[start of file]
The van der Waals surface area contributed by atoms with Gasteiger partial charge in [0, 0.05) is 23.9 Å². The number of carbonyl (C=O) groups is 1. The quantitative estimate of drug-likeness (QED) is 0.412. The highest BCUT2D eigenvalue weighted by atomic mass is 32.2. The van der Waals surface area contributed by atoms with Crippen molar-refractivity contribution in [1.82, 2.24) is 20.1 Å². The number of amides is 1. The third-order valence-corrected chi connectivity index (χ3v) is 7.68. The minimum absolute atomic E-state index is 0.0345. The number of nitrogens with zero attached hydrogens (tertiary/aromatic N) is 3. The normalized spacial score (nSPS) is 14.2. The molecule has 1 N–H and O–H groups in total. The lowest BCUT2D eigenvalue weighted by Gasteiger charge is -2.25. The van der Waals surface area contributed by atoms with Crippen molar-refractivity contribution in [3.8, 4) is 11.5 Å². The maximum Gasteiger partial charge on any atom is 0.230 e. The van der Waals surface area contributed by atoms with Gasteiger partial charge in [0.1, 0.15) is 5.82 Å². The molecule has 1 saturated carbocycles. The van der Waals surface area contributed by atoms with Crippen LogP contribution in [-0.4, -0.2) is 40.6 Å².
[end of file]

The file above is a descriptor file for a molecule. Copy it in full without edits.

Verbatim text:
The van der Waals surface area contributed by atoms with Gasteiger partial charge in [0, 0.05) is 23.9 Å². The number of carbonyl (C=O) groups is 1. The quantitative estimate of drug-likeness (QED) is 0.412. The highest BCUT2D eigenvalue weighted by atomic mass is 32.2. The van der Waals surface area contributed by atoms with Crippen molar-refractivity contribution in [1.82, 2.24) is 20.1 Å². The number of amides is 1. The third-order valence-corrected chi connectivity index (χ3v) is 7.68. The minimum absolute atomic E-state index is 0.0345. The number of nitrogens with zero attached hydrogens (tertiary/aromatic N) is 3. The normalized spacial score (nSPS) is 14.2. The molecule has 1 N–H and O–H groups in total. The lowest BCUT2D eigenvalue weighted by Gasteiger charge is -2.25. The van der Waals surface area contributed by atoms with Crippen molar-refractivity contribution in [3.8, 4) is 11.5 Å². The maximum Gasteiger partial charge on any atom is 0.230 e. The van der Waals surface area contributed by atoms with Gasteiger partial charge in [0.1, 0.15) is 5.82 Å². The molecule has 1 saturated carbocycles. The van der Waals surface area contributed by atoms with Crippen LogP contribution in [-0.4, -0.2) is 40.6 Å².